Pilot Study of Bumetanide for Newborn Seizures
The main goal of the study is to obtain pharmacokinetic and safety data of bumetanide in newborns with refractory seizures. The overall hypothesis is that bumetanide, added to conventional antiepileptic (antiseizure) medications, will be a safe and well tolerated medication, compared with conventional antiepileptic drugs alone.
|Study Design:||Allocation: Randomized
Endpoint Classification: Pharmacokinetics Study
Intervention Model: Parallel Assignment
Masking: Double Blind (Subject, Caregiver, Investigator)
Primary Purpose: Treatment
|Official Title:||Pilot Study of Bumetanide for Newborn Seizures: A Phase I Study of Pharmacokinetics and Safety of Bumetanide for Neonatal Seizures|
- The primary outcome is determination of the pharmacokinetics and safety of bumetanide in newborns with refractory seizures. [ Time Frame: Four to five years are anticipated for collection of the neonatal data ] [ Designated as safety issue: Yes ]
- A secondary outcome is determination of the feasibility of a novel study design to test antiepileptic drugs to treat neonatal seizures caused by acute hypoxic-ischemic encephalopathy in a clinical trial. [ Time Frame: Four to five years are anticipated for collection of the neonatal data. ] [ Designated as safety issue: No ]
|Study Start Date:||January 2010|
|Estimated Study Completion Date:||December 2015|
|Estimated Primary Completion Date:||July 2015 (Final data collection date for primary outcome measure)|
Standard phenobarbital plus either 0.1 mg/kg, 0.2 mg/kg, or 0.3 mg/kg of bumetanide as determined by the status of the dose escalation design.
Bumetanide IV given in addition to standard anticonvulsant medication
Other Name: Bumex
Placebo Comparator: 2
Standard phenobarbital therapy plus normal saline placebo
Other: Normal Saline
Normal Saline IV given in addition to standard anticonvulsant medication
Seizures occur more often during the newborn period (2-3.5 per 1000 live births) than at any later age. Neonatal seizures can lead to frequent and serious long-term consequences in survivors, such as later epilepsy and significant cognitive and motor disabilities. Unfortunately there are no completely effective drugs to treat neonatal seizures. Anti-epileptic drugs (AEDs) currently used to treat neonatal seizures are generally ineffective and have significant potential for side effects. Furthermore, many of these AEDs have never been tested in a randomized study. Numerous experts have thus emphasized in the last few years the urgent need for randomized trials of potential new treatments for neonatal seizures. We are conducting a pilot study of the drug bumetanide as one such potential and novel treatment. Bumetanide is a commercially available drug that has been used safely in newborns as a diuretic for many years with minimal side effects. Recent basic science research in animals has shown bumetanide to be very effective in reducing seizures in neonatal animals by blocking a specific chloride importer which is highly expressed in neonates but not in children and adults (1). Moreover, these experimental studies have shown bumetanide to be particularly effective against seizures when used in combination with phenobarbital (PB), which is the standard first drug given to treat neonatal seizures (2).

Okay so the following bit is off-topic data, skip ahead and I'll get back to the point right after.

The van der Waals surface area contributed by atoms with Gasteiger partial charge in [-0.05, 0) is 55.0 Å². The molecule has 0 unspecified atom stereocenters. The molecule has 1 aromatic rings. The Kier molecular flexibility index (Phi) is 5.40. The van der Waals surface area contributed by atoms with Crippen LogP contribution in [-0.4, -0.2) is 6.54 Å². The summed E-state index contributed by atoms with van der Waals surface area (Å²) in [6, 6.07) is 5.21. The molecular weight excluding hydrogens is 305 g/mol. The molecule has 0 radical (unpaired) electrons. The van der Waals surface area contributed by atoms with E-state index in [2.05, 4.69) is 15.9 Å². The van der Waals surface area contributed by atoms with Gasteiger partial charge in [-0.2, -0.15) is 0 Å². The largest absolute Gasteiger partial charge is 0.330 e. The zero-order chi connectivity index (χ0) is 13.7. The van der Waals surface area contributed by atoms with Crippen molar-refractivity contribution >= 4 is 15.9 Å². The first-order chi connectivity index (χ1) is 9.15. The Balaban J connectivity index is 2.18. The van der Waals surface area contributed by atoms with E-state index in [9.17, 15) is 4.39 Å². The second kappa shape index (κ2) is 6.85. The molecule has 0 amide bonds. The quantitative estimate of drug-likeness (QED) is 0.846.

We will conduct a randomized, double-blind, controlled, dose escalation study of BTN as add-on therapy to treat refractory seizures caused by HIE, focal or multi-focal stroke, or intracranial hemorrhage not controlled by an initial loading dose of PB. The trial will test the feasibility of early enrollment of newborns with HIE, rapid application of a full montage EEG, and continuous review of EEG data to detect refractory seizures as soon as they occur following an initial loading dose of PB. When an EEG-proven seizure occurs at least 30 minutes following a loading dose of PB, the newborn will be randomized to receive either BTN or placebo in conjunction with a second dose of PB. Clinical, laboratory and continuous EEG monitoring data obtained after BTN administration will be analyzed to determine the pharmacokinetics and safety of BTN by comparing data from treatment and standard therapy groups. This study address important challenges in trial design and sets the stage for trials to improve treatment of neonatal seizures. Data from this pilot study will be used to guide design of a planned Phase III multicenter trial to test the efficacy of BTN to control refractory neonatal seizures.
- Dzhala VI, Talos DM, Sdrulla DA, Brumback AC, Mathews GC, Benke TA, Delpire E, Jensen FE, Staley KJ: NKCC1 transporter facilitates seizures in the developing brain. Nat Med 2005;11:1205-1213.
- Dzhala VI, Brumback AC, Staley KJ: Bumetanide enhances phenobarbital efficacy in a neonatal seizure model. Ann Neurol 2008;63:222-235.
|Contact: Janet Soul, MD,CMfirstname.lastname@example.org|
|Contact: Kevin Staley, MD||617-724-6699||Staley.Kevin@mgh.harvard.edu|
|United States, Massachusetts|
|Boston Children's Hospital||Recruiting|
|Boston, Massachusetts, United States, 02115|
|Contact: Janet Soul, MD, CM 617-355-8994 email@example.com|
|Massachusetts General Hospital||Recruiting|
|Boston, Massachusetts, United States, 02114|
|Contact: Kevin J Staley, MD Staley.Kevin@mgh.harvard.edu|
|Principal Investigator: Kevin J Staley, MD|
|Brigham and Women's Hospital||Recruiting|
|Boston, Massachusetts, United States, 02115|
|Contact: Robert Insoft, MD 617-732-7739 firstname.lastname@example.org|
|Tufts Floating Hospital for Children at Tufts Medical Center||Recruiting|
|Boston, Massachusetts, United States, 02111|
|Contact: David Griesemer, MD email@example.com|
|Principal Investigator:||Janet Soul, MD,CM||Boston Children's Hospital|